I had what I call an"ugly phase" this past February. I was due to give birth to my daughter. You're probably thinking it was pregnancy that caused this ugly period, but actually, that wasn't it. Other than a ginormous (my husband's word) belly (which is one of those things you sort of expect when you're expecting), my body seemed relatively intact. Here is what happened.
I was home all day, working very little, alternating between resting and slowly checking nesting items off of my to-do list. I would literally complete one simple task (start a load of laundry) and have to sit down for a few minutes to recover (see belly description above). And (here's the key), I had the TV on for hours a day. The line up started with the Today Show and ended with Dr. Oz in the afternoon. So as I walked around the house and sat for short spells, I caught snippets of segments and...plenty of ads.
Unaware of what provoked my thinking at the time, I noticed myself going to my shopping lists and adding beauty and health care items like eye cream (I wasn't sure what to use but felt certain I needed something) and supplements.
I felt uglier after watching all of this TV. And don't get me started on the makeover my house needed.
Society via the media has expectations not only about how we look, but everything about us: how much money we need, how to spend it, how to decorate our houses, what activities to choose for our kids, what food to eat, how to spend our time...
According to research by James R. Mahalik, Ph.D. at Boston College, society’s top expectations for women are to be: nice, thin, modest, and use all available resources on appearance. To conform to norms, men need to: be in emotional control, put work first, pursue status, and be violent.
These expectations wear us down and set us up for believing we are not enough as we are, that we are the only ones who don't have it all together. They get in the way of our self-confidence. When we believe these expectations are the "norm," they trigger shame.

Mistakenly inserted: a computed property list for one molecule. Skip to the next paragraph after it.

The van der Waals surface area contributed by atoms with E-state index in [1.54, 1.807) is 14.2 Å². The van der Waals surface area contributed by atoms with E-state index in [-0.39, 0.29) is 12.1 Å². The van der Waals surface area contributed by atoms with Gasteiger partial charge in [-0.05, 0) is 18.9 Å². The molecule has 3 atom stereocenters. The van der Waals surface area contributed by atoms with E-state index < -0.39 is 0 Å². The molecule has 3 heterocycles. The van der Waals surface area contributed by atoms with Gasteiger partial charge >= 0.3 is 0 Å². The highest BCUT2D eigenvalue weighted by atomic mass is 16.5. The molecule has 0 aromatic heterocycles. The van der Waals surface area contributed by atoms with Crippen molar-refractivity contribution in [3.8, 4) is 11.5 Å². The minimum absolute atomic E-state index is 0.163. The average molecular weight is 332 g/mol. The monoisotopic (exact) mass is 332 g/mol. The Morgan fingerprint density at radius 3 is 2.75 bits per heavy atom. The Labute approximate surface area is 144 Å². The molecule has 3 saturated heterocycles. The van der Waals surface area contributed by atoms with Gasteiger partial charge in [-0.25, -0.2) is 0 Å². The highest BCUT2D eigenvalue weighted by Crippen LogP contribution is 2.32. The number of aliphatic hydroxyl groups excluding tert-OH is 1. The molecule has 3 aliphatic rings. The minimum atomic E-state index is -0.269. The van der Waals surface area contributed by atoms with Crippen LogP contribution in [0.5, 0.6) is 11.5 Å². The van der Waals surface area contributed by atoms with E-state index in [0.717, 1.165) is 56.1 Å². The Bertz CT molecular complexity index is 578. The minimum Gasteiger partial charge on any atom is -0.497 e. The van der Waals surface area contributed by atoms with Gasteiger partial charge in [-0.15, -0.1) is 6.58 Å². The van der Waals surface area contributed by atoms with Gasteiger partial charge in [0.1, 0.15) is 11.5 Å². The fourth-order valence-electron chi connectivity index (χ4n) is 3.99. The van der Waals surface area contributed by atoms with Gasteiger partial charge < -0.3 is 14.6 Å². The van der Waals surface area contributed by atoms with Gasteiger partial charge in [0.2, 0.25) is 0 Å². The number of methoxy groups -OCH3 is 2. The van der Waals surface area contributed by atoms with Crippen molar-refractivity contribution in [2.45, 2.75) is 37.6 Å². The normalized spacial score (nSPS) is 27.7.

According to Brene Brown, Ph.D., shame is "the intensely painful feeling or experience that we are flawed and therefore unworthy of love and belonging." It drives us to work hard to keep everything just right on the outside so we will fit in and people will like us. And we all experience it.
Dr. Brown offers an antidote to shame: critical awareness. Think of it as a coaching tool to apply to all of those "have to" and "should" thoughts. Here's how you do it.
Notice what triggers shame for you. Including "appearance and body image" (an "almost universal" shame trigger), Dr. Brown has identified 12 categories in which women, in particular, struggle with feelings about themselves: motherhood, family, parenting, money & work, mental & physical health, sex, aging, religion, being stereotyped & labeled, speaking out & surviving trauma.
Reality-check your expectations (those "should" thoughts) in your trigger categories by questioning them. Dr. Brown lists different sets of questions in her two books, I Thought It Was Just Me and The Gifts of Imperfection. I combined and adapted her questions:
- How realistic are my expectations, especially considering my life circumstances? Is what I am seeing in the media (magazines, TV, movies, Facebook, photos, music) showing real life or fantasy?
- Can I be all of these things all of the time?
- Do the expectations conflict or compete with each other? Can they really exist together?
- Do these expectations reflect who I want to be (what matters to me) or what others want me to be?
- How do I try to manage other people's perceptions of me?
For more about what gets in the way of confidence and how to let it go, join The Confidence Course. Starts June 12!